With the hindsight of thirty-plus years, it’s clear that Ohio, statewide, was the reigning champ of mid-70’s to early 80’s seminal underground greatness. No other state produced such broad-spectrumed nonconformity—from the avant-whuh? coming out of Hospital Records in Cincinnati (to say nothing of Scum of the Earth’s legendary appearance on WKRP) to the oft-chronicled/better known p-u-n-k and art-shart oozing out of Cleveland and Columbus.
And then there’s Akron. “Where the rubber meets the road,” said Mark Mothersbaugh to Dick Clark, when Devo appeared on American Bandstand in 1981. While surely an accurate city slogan, Akron was also home to The Bizarros, who obviously never got the national recognition others from their region received (even with a 1979 LP released by Mercury Records), but with Windian Records putting out this Bizarros 1976-1980 double LP compiling the Mercury LP, their singles, their split LP with Rubber City Rebels, three demos for a second LP that never materialized (previously unreleased), and three live tracks (including a killer cover of Music Machine’s “Talk Talk”) from 1979, now is a good time to (re)discover a band who—in spite of whatever creative debts they owed to one Louis Reed, Alice Cooper (perhaps?), and Cleveland legends like Peter Laughner and David Thomas—created a prismatic collection of well-executed music that both straddles the line between artsy and punksy and therefore quite often sounds like it could have come out last week.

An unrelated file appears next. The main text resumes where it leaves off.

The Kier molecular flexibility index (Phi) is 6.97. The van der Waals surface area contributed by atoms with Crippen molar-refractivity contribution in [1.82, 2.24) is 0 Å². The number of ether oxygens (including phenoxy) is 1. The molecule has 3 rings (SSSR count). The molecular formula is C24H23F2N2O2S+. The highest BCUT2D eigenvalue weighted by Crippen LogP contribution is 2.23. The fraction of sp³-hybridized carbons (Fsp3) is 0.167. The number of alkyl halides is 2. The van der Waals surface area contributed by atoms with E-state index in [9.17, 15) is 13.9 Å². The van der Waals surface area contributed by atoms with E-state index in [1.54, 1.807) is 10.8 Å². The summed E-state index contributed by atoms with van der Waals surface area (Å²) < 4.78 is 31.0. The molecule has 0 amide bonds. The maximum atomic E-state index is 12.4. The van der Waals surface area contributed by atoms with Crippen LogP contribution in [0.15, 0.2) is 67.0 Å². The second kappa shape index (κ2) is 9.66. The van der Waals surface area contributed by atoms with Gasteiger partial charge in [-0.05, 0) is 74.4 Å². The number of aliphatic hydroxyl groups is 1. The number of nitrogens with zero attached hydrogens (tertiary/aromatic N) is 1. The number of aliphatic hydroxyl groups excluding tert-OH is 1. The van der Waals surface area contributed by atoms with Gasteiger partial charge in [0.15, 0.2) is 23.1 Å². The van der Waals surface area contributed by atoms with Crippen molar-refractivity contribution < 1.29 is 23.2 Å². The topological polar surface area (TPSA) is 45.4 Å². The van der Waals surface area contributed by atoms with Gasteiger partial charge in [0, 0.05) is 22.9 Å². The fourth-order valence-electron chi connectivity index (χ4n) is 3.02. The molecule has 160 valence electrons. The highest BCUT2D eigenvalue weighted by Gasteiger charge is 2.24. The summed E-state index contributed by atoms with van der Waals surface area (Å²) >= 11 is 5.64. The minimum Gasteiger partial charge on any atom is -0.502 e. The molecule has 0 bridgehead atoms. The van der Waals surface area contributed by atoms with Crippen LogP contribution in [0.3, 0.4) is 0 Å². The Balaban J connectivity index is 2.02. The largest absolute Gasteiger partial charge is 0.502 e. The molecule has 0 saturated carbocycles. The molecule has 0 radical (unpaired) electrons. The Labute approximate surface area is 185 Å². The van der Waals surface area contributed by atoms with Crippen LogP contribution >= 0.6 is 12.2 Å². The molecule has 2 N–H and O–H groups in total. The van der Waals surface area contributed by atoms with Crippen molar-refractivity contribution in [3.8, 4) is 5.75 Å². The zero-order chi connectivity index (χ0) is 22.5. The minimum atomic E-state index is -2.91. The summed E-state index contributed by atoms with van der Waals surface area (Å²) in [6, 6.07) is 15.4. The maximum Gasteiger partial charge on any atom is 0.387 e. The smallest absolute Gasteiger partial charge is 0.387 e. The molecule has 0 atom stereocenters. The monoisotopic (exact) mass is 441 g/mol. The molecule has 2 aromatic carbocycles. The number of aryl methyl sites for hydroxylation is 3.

While so many of their contemporaries the whole wide world over were learning to play as they went along (assuming they even bothered trying to learn to play), what’s immediately apparent in every Bizarros song across these four sides is that these guys knew their instruments and could therefore realize their vision…with an end result like something akin to Television if you replaced the urban sophistication with a rust belted frenetic twitch. Their drummers play possessed (their first drummer, the late Rick Garberson in particular) as they use their whole kits in precise propulsion. The bass line in “Lady Doubonette” is a snake-sneak of instant earworm. The guitars downstroke in Sterling Morrison subway rhythms, then break into these unorthodox (especially for the time) one note at a time scale-skipping like in “New Order” or “Nova” or “Seeing is Believing.” Over all of this, Nick Nicholis talk-sings of “clocktower dreams” and poetic street imagery so representative of the times, while still finding time to lament the coked-out malaise of disco queens in “Quiana Girls.” In the transitions, the songs start, stop, hop, jerk, then shoot into the next parts in a bold creativity rarely heard from anyone—then or now.
Between the ease of finding new music and the steady reissues and rediscoveries of bands like Bizarros, it’s a great time to be a music fan and/or a musician ever on the hunt for inspiration. This collection has a lot to offer both camps.
Pick up a copy of the 2LP collection right HERE, and check out "Lady Doubonette" from The Bizarros' first EP from 1976: